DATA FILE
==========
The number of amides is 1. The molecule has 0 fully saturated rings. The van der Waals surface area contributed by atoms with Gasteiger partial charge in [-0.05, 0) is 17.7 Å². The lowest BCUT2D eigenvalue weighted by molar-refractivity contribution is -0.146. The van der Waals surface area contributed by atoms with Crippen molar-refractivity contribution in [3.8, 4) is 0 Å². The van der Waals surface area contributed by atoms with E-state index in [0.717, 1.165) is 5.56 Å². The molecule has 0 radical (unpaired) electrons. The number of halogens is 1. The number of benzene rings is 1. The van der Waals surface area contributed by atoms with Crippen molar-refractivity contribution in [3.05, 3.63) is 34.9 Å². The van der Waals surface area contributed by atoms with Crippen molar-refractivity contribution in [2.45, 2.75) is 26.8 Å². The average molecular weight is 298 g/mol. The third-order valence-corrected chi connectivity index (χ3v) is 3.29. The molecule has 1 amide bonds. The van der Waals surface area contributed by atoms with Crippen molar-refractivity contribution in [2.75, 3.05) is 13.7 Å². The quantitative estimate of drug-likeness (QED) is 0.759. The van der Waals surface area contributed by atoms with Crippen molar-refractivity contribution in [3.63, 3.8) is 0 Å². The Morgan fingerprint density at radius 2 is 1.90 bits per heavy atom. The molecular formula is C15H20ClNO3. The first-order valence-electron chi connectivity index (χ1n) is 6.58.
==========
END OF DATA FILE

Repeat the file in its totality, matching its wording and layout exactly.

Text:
The number of amides is 1. The molecule has 0 fully saturated rings. The van der Waals surface area contributed by atoms with Gasteiger partial charge in [-0.05, 0) is 17.7 Å². The lowest BCUT2D eigenvalue weighted by molar-refractivity contribution is -0.146. The van der Waals surface area contributed by atoms with Crippen molar-refractivity contribution in [3.8, 4) is 0 Å². The van der Waals surface area contributed by atoms with E-state index in [0.717, 1.165) is 5.56 Å². The molecule has 0 radical (unpaired) electrons. The number of halogens is 1. The number of benzene rings is 1. The van der Waals surface area contributed by atoms with Crippen molar-refractivity contribution in [3.05, 3.63) is 34.9 Å². The van der Waals surface area contributed by atoms with Crippen molar-refractivity contribution in [2.45, 2.75) is 26.8 Å². The average molecular weight is 298 g/mol. The third-order valence-corrected chi connectivity index (χ3v) is 3.29. The molecule has 1 amide bonds. The van der Waals surface area contributed by atoms with Crippen molar-refractivity contribution in [2.75, 3.05) is 13.7 Å². The quantitative estimate of drug-likeness (QED) is 0.759. The van der Waals surface area contributed by atoms with Crippen molar-refractivity contribution in [3.63, 3.8) is 0 Å². The Morgan fingerprint density at radius 2 is 1.90 bits per heavy atom. The molecular formula is C15H20ClNO3. The first-order valence-electron chi connectivity index (χ1n) is 6.58.